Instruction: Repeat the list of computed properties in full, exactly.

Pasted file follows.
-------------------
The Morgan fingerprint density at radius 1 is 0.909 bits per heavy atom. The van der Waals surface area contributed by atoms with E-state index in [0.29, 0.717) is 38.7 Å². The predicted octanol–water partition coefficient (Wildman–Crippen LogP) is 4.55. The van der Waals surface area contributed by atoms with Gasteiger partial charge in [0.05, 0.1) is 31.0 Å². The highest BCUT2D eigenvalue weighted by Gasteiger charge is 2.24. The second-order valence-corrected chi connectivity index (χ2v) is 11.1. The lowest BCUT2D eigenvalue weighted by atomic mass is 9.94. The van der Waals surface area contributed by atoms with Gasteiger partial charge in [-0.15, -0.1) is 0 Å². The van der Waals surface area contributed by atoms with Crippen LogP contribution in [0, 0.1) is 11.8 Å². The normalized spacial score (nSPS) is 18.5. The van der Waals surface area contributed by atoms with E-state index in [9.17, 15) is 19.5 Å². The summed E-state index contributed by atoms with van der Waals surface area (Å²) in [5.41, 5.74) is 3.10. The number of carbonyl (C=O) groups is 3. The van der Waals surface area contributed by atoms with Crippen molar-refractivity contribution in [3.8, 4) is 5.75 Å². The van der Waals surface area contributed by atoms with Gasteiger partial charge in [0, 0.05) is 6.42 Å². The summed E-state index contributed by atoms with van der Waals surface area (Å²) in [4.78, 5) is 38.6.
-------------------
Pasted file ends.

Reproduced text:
The Morgan fingerprint density at radius 1 is 0.909 bits per heavy atom. The van der Waals surface area contributed by atoms with E-state index in [0.29, 0.717) is 38.7 Å². The predicted octanol–water partition coefficient (Wildman–Crippen LogP) is 4.55. The van der Waals surface area contributed by atoms with Gasteiger partial charge in [0.05, 0.1) is 31.0 Å². The highest BCUT2D eigenvalue weighted by Gasteiger charge is 2.24. The second-order valence-corrected chi connectivity index (χ2v) is 11.1. The lowest BCUT2D eigenvalue weighted by atomic mass is 9.94. The van der Waals surface area contributed by atoms with Gasteiger partial charge in [-0.15, -0.1) is 0 Å². The van der Waals surface area contributed by atoms with Crippen LogP contribution in [0, 0.1) is 11.8 Å². The normalized spacial score (nSPS) is 18.5. The van der Waals surface area contributed by atoms with E-state index in [9.17, 15) is 19.5 Å². The summed E-state index contributed by atoms with van der Waals surface area (Å²) in [5.41, 5.74) is 3.10. The number of carbonyl (C=O) groups is 3. The van der Waals surface area contributed by atoms with Crippen molar-refractivity contribution in [3.8, 4) is 5.75 Å². The van der Waals surface area contributed by atoms with Gasteiger partial charge in [0, 0.05) is 6.42 Å². The summed E-state index contributed by atoms with van der Waals surface area (Å²) in [4.78, 5) is 38.6.